The US's largest bank has contacted these customers by post, informing them that their cards are no longer valid, and warning them to check their bank statements for unauthorised transactions.
Details regarding this move are currently hazy, as the bank has refused to confirm which firm was involved in the breach or even what type of establishment it is, nor has it confirmed the number of customers involved.
A bank spokesman said: "These are intricate matters... and may involve information that is not exactly clear and concise. It would be premature to discuss any third parties until an investigation is conducted."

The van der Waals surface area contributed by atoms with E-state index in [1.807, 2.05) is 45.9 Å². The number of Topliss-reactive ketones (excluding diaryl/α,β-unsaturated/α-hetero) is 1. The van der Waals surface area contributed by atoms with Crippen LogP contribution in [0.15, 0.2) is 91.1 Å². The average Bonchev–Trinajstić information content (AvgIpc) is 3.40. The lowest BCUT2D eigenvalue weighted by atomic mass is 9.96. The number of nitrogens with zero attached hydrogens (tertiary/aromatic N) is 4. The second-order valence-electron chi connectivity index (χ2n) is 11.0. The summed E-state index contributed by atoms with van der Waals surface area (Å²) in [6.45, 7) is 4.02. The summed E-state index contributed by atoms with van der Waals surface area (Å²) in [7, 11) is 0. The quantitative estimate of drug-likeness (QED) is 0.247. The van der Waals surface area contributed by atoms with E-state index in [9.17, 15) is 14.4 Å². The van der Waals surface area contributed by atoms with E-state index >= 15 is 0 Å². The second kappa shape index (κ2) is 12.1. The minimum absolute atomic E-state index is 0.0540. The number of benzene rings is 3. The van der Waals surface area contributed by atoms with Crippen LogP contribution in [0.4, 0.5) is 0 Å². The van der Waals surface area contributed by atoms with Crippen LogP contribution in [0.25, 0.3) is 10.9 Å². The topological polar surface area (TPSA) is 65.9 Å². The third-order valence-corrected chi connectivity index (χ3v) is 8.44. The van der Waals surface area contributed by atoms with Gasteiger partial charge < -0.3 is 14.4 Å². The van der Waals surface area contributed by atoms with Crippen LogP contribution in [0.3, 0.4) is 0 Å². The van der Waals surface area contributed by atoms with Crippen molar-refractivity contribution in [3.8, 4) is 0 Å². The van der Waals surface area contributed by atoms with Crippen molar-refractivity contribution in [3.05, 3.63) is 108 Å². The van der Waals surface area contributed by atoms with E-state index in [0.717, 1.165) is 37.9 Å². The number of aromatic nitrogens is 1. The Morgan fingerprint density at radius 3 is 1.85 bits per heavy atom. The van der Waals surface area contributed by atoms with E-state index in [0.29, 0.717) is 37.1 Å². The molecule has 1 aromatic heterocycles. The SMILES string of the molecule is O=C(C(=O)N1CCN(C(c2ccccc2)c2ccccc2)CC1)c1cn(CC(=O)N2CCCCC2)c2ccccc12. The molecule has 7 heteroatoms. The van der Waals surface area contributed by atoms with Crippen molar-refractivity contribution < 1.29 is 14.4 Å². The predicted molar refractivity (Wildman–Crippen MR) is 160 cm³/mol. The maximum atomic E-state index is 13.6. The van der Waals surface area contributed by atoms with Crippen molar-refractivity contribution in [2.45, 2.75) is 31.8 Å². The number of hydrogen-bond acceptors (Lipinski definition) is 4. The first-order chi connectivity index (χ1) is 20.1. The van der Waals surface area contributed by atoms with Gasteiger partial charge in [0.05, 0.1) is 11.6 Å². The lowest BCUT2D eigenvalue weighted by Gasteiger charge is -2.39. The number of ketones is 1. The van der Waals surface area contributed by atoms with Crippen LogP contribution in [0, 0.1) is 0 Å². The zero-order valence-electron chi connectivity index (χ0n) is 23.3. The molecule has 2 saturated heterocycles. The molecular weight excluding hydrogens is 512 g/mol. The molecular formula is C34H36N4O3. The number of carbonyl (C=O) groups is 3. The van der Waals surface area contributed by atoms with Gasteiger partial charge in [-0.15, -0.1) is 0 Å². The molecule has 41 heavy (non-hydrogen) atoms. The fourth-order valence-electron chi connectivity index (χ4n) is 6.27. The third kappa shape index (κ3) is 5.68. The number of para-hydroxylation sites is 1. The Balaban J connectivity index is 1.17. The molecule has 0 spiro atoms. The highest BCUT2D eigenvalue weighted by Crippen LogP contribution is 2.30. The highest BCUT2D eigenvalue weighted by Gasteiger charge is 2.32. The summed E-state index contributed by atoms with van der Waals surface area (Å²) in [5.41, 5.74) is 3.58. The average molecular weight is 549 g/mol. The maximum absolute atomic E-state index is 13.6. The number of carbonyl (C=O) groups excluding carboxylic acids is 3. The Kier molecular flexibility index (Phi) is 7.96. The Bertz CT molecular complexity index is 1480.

However, he did claim that the cancellation of the cards was merely precautionary and that there was no efforts to suggest that the accounts of any of their customers had been compromised.
This episode is something of an oddity, as most cases of fraud involve credit cards, which are far more commonly used for retail purchases, rather than debit cards.